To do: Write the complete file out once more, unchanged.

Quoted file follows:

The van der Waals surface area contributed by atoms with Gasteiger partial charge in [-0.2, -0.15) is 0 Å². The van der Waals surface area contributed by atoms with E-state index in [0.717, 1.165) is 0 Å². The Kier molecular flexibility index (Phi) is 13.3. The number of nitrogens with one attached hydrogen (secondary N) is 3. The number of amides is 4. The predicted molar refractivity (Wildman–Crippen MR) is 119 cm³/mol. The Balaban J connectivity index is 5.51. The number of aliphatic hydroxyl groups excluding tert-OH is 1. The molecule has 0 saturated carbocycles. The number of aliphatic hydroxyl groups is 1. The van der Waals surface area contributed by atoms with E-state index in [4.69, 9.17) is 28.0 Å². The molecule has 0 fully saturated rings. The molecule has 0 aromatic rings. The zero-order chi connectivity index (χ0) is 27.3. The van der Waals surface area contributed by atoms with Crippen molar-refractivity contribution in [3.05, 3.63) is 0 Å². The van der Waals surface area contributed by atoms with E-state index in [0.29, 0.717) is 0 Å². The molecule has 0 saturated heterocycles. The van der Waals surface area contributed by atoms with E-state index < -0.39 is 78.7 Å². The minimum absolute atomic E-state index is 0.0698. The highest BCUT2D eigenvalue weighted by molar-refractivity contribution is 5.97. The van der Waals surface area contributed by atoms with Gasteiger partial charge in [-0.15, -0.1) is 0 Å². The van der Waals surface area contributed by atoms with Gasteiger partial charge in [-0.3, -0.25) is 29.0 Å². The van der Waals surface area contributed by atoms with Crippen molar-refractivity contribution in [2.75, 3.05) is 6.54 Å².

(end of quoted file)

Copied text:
The van der Waals surface area contributed by atoms with Gasteiger partial charge in [-0.2, -0.15) is 0 Å². The van der Waals surface area contributed by atoms with E-state index in [0.717, 1.165) is 0 Å². The Kier molecular flexibility index (Phi) is 13.3. The number of nitrogens with one attached hydrogen (secondary N) is 3. The number of amides is 4. The predicted molar refractivity (Wildman–Crippen MR) is 119 cm³/mol. The Balaban J connectivity index is 5.51. The number of aliphatic hydroxyl groups excluding tert-OH is 1. The molecule has 0 saturated carbocycles. The number of aliphatic hydroxyl groups is 1. The van der Waals surface area contributed by atoms with E-state index in [4.69, 9.17) is 28.0 Å². The molecule has 0 fully saturated rings. The molecule has 0 aromatic rings. The zero-order chi connectivity index (χ0) is 27.3. The van der Waals surface area contributed by atoms with Crippen molar-refractivity contribution in [3.05, 3.63) is 0 Å². The van der Waals surface area contributed by atoms with E-state index in [0.29, 0.717) is 0 Å². The molecule has 0 saturated heterocycles. The van der Waals surface area contributed by atoms with E-state index < -0.39 is 78.7 Å². The minimum absolute atomic E-state index is 0.0698. The highest BCUT2D eigenvalue weighted by molar-refractivity contribution is 5.97. The van der Waals surface area contributed by atoms with Gasteiger partial charge in [-0.15, -0.1) is 0 Å². The van der Waals surface area contributed by atoms with Gasteiger partial charge in [-0.3, -0.25) is 29.0 Å². The van der Waals surface area contributed by atoms with Crippen molar-refractivity contribution in [2.75, 3.05) is 6.54 Å².